As the storm passes, opinions abound on what should have been done and which government agency got the disaster plan wrong. Polarization, greed, ‘not my problem’ reasoning piles up. Meanwhile, the aftermath of the storm is life changing for many, and coulda-woulda-shoulda does nothing to mitigate the damage.

At the end of September, I flew out to physically help with my mom’s move to a new apartment.

Even though she lived in a nice neighborhood, debris had not been picked up a full month after the storm. I was not prepared for the piles of personal belongings sitting on the curbs, swallowing up entire front yards.

In the house (which got 30 inches of water), the smell of mold is pervasive. No a/c can fight it. Airing a house out in a humid tropical climate is virtually impossible.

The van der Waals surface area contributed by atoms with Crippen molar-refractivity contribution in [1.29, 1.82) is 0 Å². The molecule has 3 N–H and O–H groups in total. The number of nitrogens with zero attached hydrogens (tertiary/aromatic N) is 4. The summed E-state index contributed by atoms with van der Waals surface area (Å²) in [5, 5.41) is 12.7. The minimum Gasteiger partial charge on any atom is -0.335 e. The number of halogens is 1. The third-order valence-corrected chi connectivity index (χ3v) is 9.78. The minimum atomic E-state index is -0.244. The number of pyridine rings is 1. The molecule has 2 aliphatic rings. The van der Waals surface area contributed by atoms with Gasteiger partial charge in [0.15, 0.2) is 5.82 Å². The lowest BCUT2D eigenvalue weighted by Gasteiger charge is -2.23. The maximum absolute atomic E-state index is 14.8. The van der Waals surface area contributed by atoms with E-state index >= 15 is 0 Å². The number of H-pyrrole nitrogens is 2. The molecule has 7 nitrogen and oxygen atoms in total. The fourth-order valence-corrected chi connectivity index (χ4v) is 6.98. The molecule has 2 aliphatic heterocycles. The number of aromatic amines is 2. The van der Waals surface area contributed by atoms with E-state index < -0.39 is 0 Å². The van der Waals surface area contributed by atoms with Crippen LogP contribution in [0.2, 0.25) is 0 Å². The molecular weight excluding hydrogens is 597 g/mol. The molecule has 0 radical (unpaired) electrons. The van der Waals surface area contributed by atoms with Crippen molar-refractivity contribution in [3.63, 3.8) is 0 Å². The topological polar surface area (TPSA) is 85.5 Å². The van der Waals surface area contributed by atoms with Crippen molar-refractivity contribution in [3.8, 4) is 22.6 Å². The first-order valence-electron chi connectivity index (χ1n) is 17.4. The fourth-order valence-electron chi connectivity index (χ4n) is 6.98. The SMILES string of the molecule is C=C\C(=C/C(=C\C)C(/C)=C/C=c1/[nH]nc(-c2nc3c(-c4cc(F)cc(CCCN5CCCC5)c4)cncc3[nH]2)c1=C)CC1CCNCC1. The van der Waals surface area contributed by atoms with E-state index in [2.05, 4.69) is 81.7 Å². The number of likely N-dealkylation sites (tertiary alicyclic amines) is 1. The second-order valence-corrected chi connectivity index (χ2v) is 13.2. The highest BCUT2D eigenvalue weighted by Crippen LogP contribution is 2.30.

Various blocks of small business are closed. Banks have temporary ATMs set up in a tent on their parking lots. One street is full of debris, another a block away has no damage at all.

Greeting acquaintances is followed by exchanges of how each person fared in the storm. There is survivors guilt for those who had minimal damage. They refrain from saying much because others had it worse. Yet the grief still needs to be acknowledged. We can count blessings and cry at the same time.

I helped mom with her flood insurance paper work. This involved going through the house mentally to fill in line items for each room.

Thoughts were oscillating between big ticket items like furniture pieces to pantry contents to clothing to wondering if it is worth to put stationary and wrapping paper on the spreadsheet since in comparison that loss is not as large as others emotionally and financially.

When the trash was picked up, Harvey left its imprint on the grass.